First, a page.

Talk: Rob Eastment – Sequoyah Script: English Reimagined

Talk: Rob Eastment – Sequoyah Script: English Reimagined

Thursday 23 February 2023
7:30 pm - 9:00 pm

Ashburton Arts Centre


Book here now: £10 full price • £8 or £5 if you prefer – please pay what you can*

Rob Eastment

Ashburton resident, Rob Eastment is due to make his first ever talk at an academic conference in April at the World Literacy Summit in Oxford (1pm on 2 April 2023). We thought he should have a chance to have a dry run in front of a friendly audience, and he has a fascinating proposition. Rob has invented a new phonetic alphabet for English, which could make learning to read much easier for all, and at the same time provide an option for people with dyslexia which makes reading easier.

Rob’s Sequoyah script is, he says, “a new way to become functionally literate in the English language. The script has a unique letter to represent all of the 45 English phonemes, with each character having a consistent sound. Now there is a way, to read English in a day!”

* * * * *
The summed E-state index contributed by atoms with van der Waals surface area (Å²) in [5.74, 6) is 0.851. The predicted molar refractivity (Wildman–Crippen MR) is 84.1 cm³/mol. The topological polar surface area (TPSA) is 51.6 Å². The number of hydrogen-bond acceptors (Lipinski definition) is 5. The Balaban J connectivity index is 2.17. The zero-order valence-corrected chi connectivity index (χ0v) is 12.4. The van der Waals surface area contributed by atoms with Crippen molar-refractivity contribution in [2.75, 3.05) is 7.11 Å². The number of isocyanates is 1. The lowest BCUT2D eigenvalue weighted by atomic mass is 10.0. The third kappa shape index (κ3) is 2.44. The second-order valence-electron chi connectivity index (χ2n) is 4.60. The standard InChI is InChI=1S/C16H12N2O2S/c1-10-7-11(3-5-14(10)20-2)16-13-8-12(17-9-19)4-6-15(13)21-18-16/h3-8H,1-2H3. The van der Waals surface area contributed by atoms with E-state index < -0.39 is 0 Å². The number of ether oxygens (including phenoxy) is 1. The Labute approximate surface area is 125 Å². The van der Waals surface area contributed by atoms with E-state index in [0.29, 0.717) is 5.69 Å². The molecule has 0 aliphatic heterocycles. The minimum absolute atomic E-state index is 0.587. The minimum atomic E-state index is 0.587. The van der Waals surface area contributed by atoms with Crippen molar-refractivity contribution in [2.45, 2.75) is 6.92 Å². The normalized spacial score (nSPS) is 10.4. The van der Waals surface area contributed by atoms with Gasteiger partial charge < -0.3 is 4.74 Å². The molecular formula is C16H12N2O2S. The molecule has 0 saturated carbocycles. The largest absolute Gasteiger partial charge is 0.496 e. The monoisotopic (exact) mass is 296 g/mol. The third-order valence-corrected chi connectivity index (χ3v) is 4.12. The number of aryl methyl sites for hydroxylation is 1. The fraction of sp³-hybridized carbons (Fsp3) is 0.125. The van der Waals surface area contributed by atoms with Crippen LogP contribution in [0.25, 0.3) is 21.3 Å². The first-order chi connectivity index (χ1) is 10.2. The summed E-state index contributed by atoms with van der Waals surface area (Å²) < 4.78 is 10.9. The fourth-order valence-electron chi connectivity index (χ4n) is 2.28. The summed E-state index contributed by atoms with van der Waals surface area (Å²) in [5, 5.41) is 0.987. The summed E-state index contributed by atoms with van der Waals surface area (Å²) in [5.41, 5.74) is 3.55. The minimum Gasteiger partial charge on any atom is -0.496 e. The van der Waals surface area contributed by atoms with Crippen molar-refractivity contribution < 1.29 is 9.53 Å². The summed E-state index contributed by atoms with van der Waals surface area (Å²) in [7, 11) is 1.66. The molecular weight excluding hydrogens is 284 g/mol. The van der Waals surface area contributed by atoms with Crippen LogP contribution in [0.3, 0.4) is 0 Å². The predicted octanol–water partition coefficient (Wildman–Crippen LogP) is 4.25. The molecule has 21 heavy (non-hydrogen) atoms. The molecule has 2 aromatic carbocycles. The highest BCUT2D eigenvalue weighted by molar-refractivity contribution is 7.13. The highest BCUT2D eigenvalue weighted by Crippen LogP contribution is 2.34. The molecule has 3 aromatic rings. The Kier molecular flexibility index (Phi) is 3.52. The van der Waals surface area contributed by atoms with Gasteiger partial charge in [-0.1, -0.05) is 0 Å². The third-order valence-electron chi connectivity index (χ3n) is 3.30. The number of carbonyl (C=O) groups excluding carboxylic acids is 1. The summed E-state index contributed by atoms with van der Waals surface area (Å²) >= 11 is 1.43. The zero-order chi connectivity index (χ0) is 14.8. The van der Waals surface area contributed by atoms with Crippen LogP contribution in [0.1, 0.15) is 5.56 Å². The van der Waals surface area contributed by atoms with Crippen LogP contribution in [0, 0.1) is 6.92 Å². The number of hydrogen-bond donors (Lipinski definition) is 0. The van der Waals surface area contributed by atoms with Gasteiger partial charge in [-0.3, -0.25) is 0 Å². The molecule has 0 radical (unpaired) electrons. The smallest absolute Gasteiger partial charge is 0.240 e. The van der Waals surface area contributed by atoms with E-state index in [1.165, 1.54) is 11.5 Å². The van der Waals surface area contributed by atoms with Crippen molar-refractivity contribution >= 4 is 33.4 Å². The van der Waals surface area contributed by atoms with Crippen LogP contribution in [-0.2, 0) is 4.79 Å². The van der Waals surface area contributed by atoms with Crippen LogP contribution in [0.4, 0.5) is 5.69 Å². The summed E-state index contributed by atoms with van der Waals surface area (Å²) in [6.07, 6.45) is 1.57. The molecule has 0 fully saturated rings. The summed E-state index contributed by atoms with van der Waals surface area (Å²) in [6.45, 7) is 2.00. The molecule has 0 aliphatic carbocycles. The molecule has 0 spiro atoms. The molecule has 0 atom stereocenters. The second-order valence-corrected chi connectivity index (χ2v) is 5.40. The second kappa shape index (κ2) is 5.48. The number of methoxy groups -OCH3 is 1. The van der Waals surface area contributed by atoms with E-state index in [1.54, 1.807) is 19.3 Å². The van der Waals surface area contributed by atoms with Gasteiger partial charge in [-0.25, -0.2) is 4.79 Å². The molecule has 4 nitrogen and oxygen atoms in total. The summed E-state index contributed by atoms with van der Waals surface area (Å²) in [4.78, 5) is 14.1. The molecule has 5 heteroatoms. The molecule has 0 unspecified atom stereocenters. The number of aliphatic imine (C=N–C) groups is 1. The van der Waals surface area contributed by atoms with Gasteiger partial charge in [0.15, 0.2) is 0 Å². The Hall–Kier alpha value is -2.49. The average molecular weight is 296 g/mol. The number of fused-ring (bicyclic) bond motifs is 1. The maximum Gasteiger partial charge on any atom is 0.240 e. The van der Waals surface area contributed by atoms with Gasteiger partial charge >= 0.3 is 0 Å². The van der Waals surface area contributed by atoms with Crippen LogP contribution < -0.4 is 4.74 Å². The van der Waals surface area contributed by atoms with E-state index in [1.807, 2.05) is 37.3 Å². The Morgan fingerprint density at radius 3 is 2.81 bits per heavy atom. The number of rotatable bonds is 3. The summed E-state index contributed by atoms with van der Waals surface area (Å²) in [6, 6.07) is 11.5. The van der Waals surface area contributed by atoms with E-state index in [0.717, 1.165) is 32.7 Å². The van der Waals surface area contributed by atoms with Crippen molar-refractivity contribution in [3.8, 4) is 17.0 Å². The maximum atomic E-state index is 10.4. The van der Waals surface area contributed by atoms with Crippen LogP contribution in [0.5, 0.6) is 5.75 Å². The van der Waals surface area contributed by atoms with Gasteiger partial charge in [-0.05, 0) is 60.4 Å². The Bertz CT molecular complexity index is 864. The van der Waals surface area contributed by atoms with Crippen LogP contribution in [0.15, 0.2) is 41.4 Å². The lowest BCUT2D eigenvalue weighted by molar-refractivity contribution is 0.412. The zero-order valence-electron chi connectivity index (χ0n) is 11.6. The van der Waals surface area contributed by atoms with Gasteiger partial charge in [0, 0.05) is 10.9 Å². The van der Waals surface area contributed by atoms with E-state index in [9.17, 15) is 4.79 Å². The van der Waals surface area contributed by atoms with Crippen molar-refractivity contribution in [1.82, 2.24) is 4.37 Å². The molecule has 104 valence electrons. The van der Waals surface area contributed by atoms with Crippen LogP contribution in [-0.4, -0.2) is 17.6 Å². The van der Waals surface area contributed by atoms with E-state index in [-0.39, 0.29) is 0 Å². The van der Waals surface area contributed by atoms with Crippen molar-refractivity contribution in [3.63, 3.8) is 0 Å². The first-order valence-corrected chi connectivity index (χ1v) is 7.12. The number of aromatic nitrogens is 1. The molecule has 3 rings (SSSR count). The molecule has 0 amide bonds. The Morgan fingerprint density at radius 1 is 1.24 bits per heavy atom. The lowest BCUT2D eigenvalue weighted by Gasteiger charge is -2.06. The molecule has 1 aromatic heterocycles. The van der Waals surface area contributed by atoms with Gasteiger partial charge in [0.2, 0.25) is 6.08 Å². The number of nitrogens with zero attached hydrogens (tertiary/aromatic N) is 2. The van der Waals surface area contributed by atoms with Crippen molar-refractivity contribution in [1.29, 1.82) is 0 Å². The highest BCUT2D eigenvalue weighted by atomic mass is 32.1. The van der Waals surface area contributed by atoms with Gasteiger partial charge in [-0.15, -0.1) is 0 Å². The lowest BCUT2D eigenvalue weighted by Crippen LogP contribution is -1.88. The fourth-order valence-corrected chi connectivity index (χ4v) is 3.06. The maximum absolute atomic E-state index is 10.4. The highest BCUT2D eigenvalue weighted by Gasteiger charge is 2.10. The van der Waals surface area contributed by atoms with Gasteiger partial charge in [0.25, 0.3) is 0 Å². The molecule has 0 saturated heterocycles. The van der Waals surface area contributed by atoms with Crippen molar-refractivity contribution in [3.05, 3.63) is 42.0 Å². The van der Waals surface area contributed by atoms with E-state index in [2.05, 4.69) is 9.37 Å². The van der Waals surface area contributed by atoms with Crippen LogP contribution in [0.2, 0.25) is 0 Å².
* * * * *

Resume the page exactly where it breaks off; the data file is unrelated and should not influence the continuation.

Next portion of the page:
Here’s some of Ashburton’s Wikipedia entry rendered in Rob’s new alphabet:

Sequoyah aka George Gist or George Guess
Sequoyah aka George Gist or George Guess

In 1822 a Cherokee man named Sequoyah  introduced his people to an invention, a syllabary for their language to give them, for the first time, a written means of expression. This gave the Cherokee a method in which to record their laws, history and customs and laid the foundations for 200 years of literacy. Whilst the Cherokee had no formal education system, the writing system was so easy to learn, it quickly spread amongst the population. It was a society changing innovation. In 2022, it is still the case that Cherokee speaking children can achieve the same standard of literacy in 3 months, that it takes 3 years for English speaking children to attain. In a world where English is the international language of business, science and international relations, access to its written form should surely be a human right. Why can’t there be a simpler way to learn to read, write and type such an important language that requires less teaching resources? Sequoyah Script aims to achieve this, with an adaptation of the Cherokee Syllabary for the English language.


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